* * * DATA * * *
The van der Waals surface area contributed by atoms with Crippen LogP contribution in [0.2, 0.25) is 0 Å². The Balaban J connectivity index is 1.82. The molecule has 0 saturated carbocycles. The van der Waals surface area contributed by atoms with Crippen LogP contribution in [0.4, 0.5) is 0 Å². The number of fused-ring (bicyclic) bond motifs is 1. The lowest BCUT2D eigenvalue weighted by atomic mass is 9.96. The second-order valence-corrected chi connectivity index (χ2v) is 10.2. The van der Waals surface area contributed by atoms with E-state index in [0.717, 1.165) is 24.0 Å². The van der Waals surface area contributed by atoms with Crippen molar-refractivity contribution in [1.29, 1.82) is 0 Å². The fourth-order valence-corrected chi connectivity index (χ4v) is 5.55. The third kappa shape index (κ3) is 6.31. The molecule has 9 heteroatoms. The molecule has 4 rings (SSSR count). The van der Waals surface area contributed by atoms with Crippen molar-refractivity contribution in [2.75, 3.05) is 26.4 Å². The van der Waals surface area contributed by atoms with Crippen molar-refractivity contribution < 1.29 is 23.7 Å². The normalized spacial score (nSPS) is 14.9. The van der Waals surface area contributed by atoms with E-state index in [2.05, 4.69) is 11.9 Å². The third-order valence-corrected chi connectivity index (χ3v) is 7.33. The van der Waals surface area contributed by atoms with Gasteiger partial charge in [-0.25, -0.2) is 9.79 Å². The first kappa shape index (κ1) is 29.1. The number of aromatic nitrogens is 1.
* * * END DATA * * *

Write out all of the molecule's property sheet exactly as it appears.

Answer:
The van der Waals surface area contributed by atoms with Crippen LogP contribution in [0.2, 0.25) is 0 Å². The Balaban J connectivity index is 1.82. The molecule has 0 saturated carbocycles. The van der Waals surface area contributed by atoms with Crippen LogP contribution in [0.4, 0.5) is 0 Å². The number of fused-ring (bicyclic) bond motifs is 1. The lowest BCUT2D eigenvalue weighted by atomic mass is 9.96. The second-order valence-corrected chi connectivity index (χ2v) is 10.2. The van der Waals surface area contributed by atoms with E-state index in [0.717, 1.165) is 24.0 Å². The van der Waals surface area contributed by atoms with Crippen molar-refractivity contribution in [1.29, 1.82) is 0 Å². The fourth-order valence-corrected chi connectivity index (χ4v) is 5.55. The third kappa shape index (κ3) is 6.31. The molecule has 9 heteroatoms. The molecule has 4 rings (SSSR count). The van der Waals surface area contributed by atoms with Crippen molar-refractivity contribution in [2.75, 3.05) is 26.4 Å². The van der Waals surface area contributed by atoms with Crippen molar-refractivity contribution < 1.29 is 23.7 Å². The normalized spacial score (nSPS) is 14.9. The van der Waals surface area contributed by atoms with E-state index in [2.05, 4.69) is 11.9 Å². The third-order valence-corrected chi connectivity index (χ3v) is 7.33. The van der Waals surface area contributed by atoms with Gasteiger partial charge in [-0.25, -0.2) is 9.79 Å². The first kappa shape index (κ1) is 29.1. The number of aromatic nitrogens is 1.